Bookmarks have been around since the earliest browsers. With years I’ve accumulated thousands of them, and I’ve heard of similar numbers from other people. As it grows, it becomes obvious some organization is needed.
The organization scheme that comes naturally, at first, is folders. Those have been there since the early beginnings with Adam and Eve when the Web was young and domain names were aplenty in the tree of TLDs. That’s what I relied on for about six thousand years, and it became a huge mess. I still have old folders from my antique “classification system” I never look at anymore except for quick-and-easy nostalgia.
Tags and multiple axis for classification
So it quickly becomes obvious more axis are needed to classify. The most self-evident case is when doing a project: you’ll quickly accumulate a bunch of links which are contextually related because of the project, but otherwise would end up in different categories.
For example, if you’re creating a web site on video games, you accumulate links on, say, Nintendo, HTML, marketing and Ramen noodles, but in the Grand Scheme of Things (ie. Dewey classification, or some directory like dmoz.org), these are not usually put together.
So you end up trying to set up some keyword/tag system, hack together for 20 hours some frail Firefox extension, and then Firefox 3 comes along and does it for you anyway. The end result is you can create a tag for your project, yet also tag with proper general categories.
With a personal wiki
But in my experience that still doesn’t work, based on the fact that I never look at the bookmarks again, except when I have a very precise idea of what I’m looking for. And then there’s Google anyway.
In fact, currently, I only use local bookmarks for
- Transition until I put them in my wiki;
- pages and sites I use all the time, so I need quick access (online tools etc.).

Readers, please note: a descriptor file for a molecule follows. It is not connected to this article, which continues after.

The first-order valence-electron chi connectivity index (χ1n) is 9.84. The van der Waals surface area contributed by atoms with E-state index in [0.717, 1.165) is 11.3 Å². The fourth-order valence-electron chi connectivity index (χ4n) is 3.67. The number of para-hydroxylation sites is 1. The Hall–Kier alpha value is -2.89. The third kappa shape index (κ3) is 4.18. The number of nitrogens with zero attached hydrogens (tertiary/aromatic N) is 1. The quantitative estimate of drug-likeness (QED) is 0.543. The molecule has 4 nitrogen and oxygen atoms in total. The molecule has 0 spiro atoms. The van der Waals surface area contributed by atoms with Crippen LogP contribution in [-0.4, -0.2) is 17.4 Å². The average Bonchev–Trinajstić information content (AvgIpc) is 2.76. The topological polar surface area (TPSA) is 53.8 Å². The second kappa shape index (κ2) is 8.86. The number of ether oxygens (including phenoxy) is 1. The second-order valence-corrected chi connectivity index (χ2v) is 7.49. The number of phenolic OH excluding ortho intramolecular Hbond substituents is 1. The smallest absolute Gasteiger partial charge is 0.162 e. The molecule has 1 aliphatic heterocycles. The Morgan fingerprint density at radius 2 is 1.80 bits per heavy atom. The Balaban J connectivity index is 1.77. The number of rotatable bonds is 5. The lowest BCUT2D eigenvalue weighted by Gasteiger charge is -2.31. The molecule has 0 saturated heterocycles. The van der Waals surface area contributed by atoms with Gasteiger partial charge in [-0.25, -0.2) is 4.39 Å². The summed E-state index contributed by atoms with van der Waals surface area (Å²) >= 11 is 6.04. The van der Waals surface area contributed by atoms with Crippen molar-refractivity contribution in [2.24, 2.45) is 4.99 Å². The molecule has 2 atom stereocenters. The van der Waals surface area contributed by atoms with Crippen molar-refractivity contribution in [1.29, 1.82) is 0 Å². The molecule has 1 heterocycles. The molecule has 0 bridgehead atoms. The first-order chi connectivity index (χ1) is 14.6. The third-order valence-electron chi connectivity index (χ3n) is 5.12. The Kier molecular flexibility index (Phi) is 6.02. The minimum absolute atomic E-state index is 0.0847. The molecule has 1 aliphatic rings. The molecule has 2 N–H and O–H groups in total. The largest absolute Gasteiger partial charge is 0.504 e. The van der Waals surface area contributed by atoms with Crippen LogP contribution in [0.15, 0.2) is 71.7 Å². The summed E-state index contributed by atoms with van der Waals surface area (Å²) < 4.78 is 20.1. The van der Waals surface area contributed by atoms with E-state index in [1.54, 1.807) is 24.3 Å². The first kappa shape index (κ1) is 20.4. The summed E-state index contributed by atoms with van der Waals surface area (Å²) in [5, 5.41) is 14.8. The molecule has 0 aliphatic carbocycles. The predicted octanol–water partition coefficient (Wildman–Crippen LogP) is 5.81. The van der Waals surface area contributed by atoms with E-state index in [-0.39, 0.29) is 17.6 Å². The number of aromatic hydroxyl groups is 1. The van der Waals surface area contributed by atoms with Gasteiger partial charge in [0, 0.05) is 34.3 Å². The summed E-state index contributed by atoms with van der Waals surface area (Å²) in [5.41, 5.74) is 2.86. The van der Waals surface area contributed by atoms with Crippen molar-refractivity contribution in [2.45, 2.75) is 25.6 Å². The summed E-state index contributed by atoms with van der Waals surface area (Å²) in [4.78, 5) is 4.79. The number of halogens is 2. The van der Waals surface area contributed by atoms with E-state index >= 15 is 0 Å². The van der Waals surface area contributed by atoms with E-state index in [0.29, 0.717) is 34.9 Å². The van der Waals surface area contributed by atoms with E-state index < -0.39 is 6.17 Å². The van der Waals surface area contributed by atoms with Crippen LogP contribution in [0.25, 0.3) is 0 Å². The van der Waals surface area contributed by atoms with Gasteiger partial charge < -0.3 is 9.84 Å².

Why is it that my old bookmarks were still condemned to live unfullfillingly in the dark for eons? There are many reasons, but the main one, for me, was that bookmarks don’t offer any formatting options and their context is not rich enough, even with tags or folders.
When you write a blog post or wiki entry, you can use context, explanations, and the links make sense. They’re part of the text, and when you look back at the entry, you don’t just see a list of equally-created bookmarks, but each has its place and the content you summarize, the description you make create a whole, and of course it’s text so you can have sections, bullet points, images and whatnot.
So my current system is one where I put my bookmarks in wiki entries related to their topic, with some summary explaining why it’s there and what I extracted from it, if I read it. If I need more axis, I’ve developed a WikidPad extension to tag a part of a page.
It seems to work: I reuse the links much more often, and it actually creates value for me as the content slowly grows with the links and knowledge instead of just being an anonymous bunch of pointers.
Of course it requires a bit more work for each link, but in the end if you’re not willing to spend 30 seconds writing a quick note, perhaps it wasn’t worth bookmarking anyway.